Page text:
Separately, the Trump Administration also has moved to curtail the evaluation of greenhouse gas emissions (“GHG”) and climate change within federal permitting decisions and environmental reviews.   The Administration’s actions on these matters have been at least in part driven by a string of court decisions, particularly involving natural gas pipelines, requiring more in-depth review of GHG emissions and climate change impacts within federal agencies’ NEPA reviews.  Notably, in April 2017, the Trump Administration rescinded the 2016 Obama Administration guidance on GHG emissions in NEPA reviews.  Further, in June 2019, CEQ issued draft guidance encouraging federal agencies to apply a “rule of reason” in determining whether and to what degree the effects of GHG emissions should be evaluated, and suggesting that agencies are not required to consider “indirect” climate-related effects of a proposed action where there is not a sufficiently close causal relationship.  The comment period for the draft guidance closed in August 2019.  It has not yet been finalized.

This NOPR, formally proposing changes to the NEPA implementing regulations, adds another element in the effort to streamline federal permitting decisions and competing need to address key emerging issues, such as climate change and GHG emissions.

Overview of Proposed Changes

The proposed changes within the NOPR touch upon many of the core elements of the NEPA review process and include these key changes:  

  • Revising the definition of environmental “effects.”  The proposed changes would eliminate references to “direct,” “indirect,” and “cumulative” effects and instead focus analysis on effects that are reasonably foreseeable and have a reasonably close causal relationship to the proposed action.  The NOPR also specifies that a “but for” causal relationship is not sufficient.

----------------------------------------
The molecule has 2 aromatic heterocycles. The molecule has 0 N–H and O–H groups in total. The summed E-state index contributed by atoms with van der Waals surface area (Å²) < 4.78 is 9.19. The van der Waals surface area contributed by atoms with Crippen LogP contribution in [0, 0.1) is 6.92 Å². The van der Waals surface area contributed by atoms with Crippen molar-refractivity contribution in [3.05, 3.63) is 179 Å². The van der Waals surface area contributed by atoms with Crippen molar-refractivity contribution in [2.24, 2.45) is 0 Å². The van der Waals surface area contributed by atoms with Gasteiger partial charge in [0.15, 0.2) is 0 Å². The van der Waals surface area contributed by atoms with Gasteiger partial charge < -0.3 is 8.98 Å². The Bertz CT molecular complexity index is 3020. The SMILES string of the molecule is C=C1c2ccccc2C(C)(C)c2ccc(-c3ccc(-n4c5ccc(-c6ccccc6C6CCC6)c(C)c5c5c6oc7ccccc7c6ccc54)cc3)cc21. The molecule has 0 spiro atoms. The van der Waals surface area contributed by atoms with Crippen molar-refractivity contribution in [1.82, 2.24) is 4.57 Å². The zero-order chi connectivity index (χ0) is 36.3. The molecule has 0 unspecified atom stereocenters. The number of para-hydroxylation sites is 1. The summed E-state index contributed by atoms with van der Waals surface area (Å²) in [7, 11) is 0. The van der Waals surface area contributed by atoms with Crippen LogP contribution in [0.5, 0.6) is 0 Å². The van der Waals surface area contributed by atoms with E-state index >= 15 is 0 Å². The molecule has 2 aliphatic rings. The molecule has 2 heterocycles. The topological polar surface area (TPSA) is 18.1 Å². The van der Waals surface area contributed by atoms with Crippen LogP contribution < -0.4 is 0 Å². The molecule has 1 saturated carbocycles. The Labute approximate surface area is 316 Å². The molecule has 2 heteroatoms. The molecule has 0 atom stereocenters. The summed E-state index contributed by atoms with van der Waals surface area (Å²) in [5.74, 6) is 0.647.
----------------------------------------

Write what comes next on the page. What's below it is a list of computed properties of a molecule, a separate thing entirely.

• Eliminating the requirement that agencies analyze cumulative effects, which had become a means for requiring climate change analyses.
  • Exempting from the definition of “major Federal action,” and thus NEPA analysis, non-Federal projects with “minimal Federal funding or minimal Federal involvement where the agency cannot control the outcome of the project.”
  • Clarifying that “reasonable alternatives” must be “technically and economically feasible” and meet the purpose and need for the proposed action.
  • Setting presumptive time limits of one year for EAs and two years for EISs, and page limits of 75 pages (including appendices) for EAs, 150 pages for a routine EIS, and 300 pages for an EIS covering a matter of “unusual scope or complexity.” Senior agency officials would have the authority to grant exceptions to both the time and page limits.
  • Allowing applicants and contractors to prepare both EAs and EISs, under the direction of an agency.